China says it will resume issuing passports and visas as virus curbs ease
BEIJING — China says it will resume issuing ordinary visas and passports in another big step away from anti-virus controls that isolated the country for almost three years, setting up a potential flood of millions of Chinese going abroad for next month's Lunar New Year holiday.
The announcement Tuesday adds to abrupt changes that are rolling back some of the world's strictest anti-virus controls as President Xi Jinping's government tries to reverse an economic slump. Rules that confined millions of people to their homes kept China's infection rate low but fueled public frustration and crushed economic growth.
The latest decision could send an influx of free-spending Chinese tourists to revenue-starved destinations in Asia and Europe for Lunar New Year, which begins Jan. 22. But it also presents a danger they might spread COVID-19 as infections surge in China.
China stopped issuing visas to foreigners and passports to its own people at the start of the COVID-19 pandemic in early 2020.
The National Immigration Administration of China said it will start taking applications on Jan. 8 for passports for tourists to go abroad. It said it will resume issuing approval for tourists and businesspeople to visit Hong Kong, a Chinese territory with its own border controls.
The agency said it will take applications for ordinary visas and residence permits. It said the government will "gradually resume" allowing in foreign visitors and gave no indication when full-scale tourist travel from abroad might be allowed.
Health experts and economists expected the ruling Communist Party to keep restrictions on travel into China until at least mid-2023 while it carries out a campaign to vaccinate millions of elderly people. Experts say that is necessary to prevent a public health crisis.
During the pandemic, Chinese with family emergencies or whose work travel was deemed important could obtain passports, but some students and businesspeople with visas to go to foreign countries were blocked by border guards from leaving. The handful of foreign businesspeople and others who were allowed into China were quarantined for up to one week.
Before the pandemic, China was the biggest source of foreign tourists for most of its Asian neighbors and an important market for Europe and the United States.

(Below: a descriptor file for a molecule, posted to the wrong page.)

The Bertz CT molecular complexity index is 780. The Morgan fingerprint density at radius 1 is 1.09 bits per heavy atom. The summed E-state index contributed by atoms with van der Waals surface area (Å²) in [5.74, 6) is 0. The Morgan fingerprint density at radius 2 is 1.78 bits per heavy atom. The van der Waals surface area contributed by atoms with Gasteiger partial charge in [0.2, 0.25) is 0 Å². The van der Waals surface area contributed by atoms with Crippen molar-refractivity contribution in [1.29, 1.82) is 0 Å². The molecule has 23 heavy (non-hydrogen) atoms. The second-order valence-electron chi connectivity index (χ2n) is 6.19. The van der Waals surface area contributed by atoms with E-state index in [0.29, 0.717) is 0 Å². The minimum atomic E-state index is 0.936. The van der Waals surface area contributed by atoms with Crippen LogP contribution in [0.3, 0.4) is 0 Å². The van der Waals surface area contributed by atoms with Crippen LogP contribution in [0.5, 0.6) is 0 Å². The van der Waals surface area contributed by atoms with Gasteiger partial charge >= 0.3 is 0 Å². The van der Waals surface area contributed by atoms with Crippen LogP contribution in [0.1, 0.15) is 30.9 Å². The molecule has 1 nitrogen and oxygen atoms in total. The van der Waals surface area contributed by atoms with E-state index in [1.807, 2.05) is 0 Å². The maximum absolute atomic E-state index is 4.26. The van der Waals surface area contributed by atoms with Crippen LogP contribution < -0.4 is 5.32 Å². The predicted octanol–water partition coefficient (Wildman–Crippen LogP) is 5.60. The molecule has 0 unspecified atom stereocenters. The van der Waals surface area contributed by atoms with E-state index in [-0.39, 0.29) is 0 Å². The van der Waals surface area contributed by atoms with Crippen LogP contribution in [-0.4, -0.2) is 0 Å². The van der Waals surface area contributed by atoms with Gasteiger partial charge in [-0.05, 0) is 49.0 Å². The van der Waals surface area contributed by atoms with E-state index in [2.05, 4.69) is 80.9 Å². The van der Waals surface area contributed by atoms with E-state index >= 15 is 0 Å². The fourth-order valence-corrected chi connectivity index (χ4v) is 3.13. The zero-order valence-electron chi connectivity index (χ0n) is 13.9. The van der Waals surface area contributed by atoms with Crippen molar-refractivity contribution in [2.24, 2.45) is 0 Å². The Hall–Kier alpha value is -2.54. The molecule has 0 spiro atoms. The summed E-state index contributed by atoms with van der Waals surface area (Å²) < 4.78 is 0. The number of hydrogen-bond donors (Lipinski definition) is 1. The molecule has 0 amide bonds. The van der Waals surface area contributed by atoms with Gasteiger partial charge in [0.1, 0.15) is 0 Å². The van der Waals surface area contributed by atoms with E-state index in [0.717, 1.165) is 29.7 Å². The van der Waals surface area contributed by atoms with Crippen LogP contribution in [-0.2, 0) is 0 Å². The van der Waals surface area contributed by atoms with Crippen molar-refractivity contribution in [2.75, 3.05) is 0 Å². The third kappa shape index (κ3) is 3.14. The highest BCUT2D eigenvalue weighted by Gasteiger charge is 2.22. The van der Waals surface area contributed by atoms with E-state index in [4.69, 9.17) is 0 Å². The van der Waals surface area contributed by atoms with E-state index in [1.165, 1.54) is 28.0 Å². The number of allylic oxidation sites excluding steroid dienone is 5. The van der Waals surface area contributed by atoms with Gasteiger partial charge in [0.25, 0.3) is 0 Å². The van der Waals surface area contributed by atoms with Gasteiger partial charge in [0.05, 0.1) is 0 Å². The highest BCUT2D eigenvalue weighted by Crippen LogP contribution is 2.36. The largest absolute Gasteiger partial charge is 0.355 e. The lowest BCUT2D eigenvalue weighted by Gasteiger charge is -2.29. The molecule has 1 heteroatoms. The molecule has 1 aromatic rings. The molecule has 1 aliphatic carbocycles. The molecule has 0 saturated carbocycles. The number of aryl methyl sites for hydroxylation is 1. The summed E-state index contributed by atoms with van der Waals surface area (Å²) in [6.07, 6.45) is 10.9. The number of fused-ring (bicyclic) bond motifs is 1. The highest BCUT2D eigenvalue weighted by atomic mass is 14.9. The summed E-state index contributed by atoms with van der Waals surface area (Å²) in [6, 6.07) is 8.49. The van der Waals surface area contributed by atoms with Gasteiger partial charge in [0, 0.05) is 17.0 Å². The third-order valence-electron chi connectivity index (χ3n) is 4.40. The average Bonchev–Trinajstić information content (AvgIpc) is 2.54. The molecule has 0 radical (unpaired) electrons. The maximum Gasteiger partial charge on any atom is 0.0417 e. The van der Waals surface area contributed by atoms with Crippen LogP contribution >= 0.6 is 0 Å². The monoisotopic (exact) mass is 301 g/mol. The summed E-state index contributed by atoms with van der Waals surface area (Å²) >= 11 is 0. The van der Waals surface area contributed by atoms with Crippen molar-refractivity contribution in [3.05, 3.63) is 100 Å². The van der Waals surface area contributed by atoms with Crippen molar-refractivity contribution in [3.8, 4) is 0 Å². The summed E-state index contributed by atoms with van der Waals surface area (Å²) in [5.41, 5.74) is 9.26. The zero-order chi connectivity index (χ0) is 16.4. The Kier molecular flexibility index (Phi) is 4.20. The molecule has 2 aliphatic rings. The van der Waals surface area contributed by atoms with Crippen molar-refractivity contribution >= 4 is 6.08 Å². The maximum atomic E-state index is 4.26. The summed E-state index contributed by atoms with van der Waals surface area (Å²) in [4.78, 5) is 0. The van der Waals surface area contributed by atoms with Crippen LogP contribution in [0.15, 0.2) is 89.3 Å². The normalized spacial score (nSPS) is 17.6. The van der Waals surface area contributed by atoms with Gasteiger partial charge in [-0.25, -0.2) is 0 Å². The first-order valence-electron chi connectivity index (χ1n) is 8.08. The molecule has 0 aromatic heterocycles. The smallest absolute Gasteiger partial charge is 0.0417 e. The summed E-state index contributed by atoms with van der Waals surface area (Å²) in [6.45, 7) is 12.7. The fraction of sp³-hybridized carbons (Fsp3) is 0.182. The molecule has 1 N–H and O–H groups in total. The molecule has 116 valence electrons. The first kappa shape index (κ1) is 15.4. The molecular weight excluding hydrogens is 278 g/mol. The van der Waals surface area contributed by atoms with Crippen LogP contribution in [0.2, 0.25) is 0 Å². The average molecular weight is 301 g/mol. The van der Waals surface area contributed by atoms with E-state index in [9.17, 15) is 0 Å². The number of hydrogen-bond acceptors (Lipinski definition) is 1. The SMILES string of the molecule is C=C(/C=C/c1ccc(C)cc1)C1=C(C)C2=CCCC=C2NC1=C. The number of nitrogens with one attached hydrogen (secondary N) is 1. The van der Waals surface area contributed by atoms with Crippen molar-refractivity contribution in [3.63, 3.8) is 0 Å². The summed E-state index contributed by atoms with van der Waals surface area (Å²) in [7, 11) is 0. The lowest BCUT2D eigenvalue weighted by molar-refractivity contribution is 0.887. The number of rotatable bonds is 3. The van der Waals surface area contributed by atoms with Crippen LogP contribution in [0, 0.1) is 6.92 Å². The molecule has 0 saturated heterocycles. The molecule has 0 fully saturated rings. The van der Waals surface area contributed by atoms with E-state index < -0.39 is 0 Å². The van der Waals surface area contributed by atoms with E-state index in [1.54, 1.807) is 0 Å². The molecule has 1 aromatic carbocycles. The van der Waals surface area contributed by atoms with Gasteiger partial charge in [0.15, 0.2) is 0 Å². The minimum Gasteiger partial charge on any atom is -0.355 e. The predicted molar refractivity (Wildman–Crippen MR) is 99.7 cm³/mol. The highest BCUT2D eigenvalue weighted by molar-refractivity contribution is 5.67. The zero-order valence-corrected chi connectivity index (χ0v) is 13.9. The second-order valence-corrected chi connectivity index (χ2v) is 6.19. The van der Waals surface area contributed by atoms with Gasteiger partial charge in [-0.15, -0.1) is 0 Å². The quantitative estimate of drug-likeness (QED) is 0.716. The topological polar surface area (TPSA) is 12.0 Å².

The government has dropped or eased most quarantine, testing and other restrictions within China, joining the United States, Japan and other governments in trying to live with the virus instead of stamping out transmission.
Japan and India responded to China's surge in infections by requiring virus tests for travelers from the country. U.S. officials, speaking on condition of anonymity to relate internal discussions, said Washington is considering taking similar steps.
On Monday, the government said it would scrap quarantine requirements for travelers arriving from abroad, also effective Jan. 8. Foreign companies welcomed the change as an important step to revive slumping business activity.
Business groups have warned global companies were shifting investment away from China because foreign executives were blocked from visiting.
The American Chamber of Commerce in China says more than 70% of companies that responded to a poll this month expect the impact of the latest wave of outbreaks to last no more than three months, ending in early 2023.
The government has stopped reporting nationwide case numbers but announcements by some cities indicate at least tens and possibly hundreds of millions of people might have been infected since the surge began in early October.
The outbreaks prompted complaints Beijing relaxed controls too abruptly. Officials say the wave began before the changes.
China only counts deaths from pneumonia or respiratory failure in its official COVID-19 toll, a health official said last week. That excludes many deaths other countries would attribute to COVID-19.
Experts have forecast 1 to 2 million deaths in China through the end of 2023.
Also Monday, the government downgraded COVID-19 from a Class A infectious disease to a Class B disease and removed it from the list of illnesses that require quarantine. It said authorities would stop tracking down close contacts and designating areas as being at high or low risk of infection.
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